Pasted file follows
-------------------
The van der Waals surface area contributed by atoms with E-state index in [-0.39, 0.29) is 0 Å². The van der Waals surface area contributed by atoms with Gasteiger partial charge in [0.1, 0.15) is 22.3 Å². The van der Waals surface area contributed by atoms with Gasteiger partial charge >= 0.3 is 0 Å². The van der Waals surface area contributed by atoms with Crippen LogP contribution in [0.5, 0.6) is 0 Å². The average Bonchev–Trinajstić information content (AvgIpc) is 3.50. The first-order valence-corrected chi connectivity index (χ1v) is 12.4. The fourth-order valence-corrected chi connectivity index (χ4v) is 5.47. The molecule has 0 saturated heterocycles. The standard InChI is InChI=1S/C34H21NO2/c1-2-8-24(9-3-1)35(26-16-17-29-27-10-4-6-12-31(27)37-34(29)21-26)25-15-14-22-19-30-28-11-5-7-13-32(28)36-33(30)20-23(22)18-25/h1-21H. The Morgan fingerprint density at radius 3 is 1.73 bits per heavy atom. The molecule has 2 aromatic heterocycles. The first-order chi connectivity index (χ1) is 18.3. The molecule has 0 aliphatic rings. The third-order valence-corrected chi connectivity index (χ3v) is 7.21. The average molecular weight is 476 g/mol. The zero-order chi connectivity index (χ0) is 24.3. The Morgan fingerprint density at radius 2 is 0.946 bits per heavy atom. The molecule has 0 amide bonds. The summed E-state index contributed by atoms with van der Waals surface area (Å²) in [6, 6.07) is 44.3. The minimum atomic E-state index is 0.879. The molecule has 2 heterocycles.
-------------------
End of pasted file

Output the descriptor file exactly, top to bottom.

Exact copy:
The van der Waals surface area contributed by atoms with E-state index in [-0.39, 0.29) is 0 Å². The van der Waals surface area contributed by atoms with Gasteiger partial charge in [0.1, 0.15) is 22.3 Å². The van der Waals surface area contributed by atoms with Gasteiger partial charge >= 0.3 is 0 Å². The van der Waals surface area contributed by atoms with Crippen LogP contribution in [0.5, 0.6) is 0 Å². The average Bonchev–Trinajstić information content (AvgIpc) is 3.50. The first-order valence-corrected chi connectivity index (χ1v) is 12.4. The fourth-order valence-corrected chi connectivity index (χ4v) is 5.47. The molecule has 0 saturated heterocycles. The standard InChI is InChI=1S/C34H21NO2/c1-2-8-24(9-3-1)35(26-16-17-29-27-10-4-6-12-31(27)37-34(29)21-26)25-15-14-22-19-30-28-11-5-7-13-32(28)36-33(30)20-23(22)18-25/h1-21H. The Morgan fingerprint density at radius 3 is 1.73 bits per heavy atom. The molecule has 2 aromatic heterocycles. The first-order chi connectivity index (χ1) is 18.3. The molecule has 0 aliphatic rings. The third-order valence-corrected chi connectivity index (χ3v) is 7.21. The average molecular weight is 476 g/mol. The zero-order chi connectivity index (χ0) is 24.3. The Morgan fingerprint density at radius 2 is 0.946 bits per heavy atom. The molecule has 0 amide bonds. The summed E-state index contributed by atoms with van der Waals surface area (Å²) in [6, 6.07) is 44.3. The minimum atomic E-state index is 0.879. The molecule has 2 heterocycles.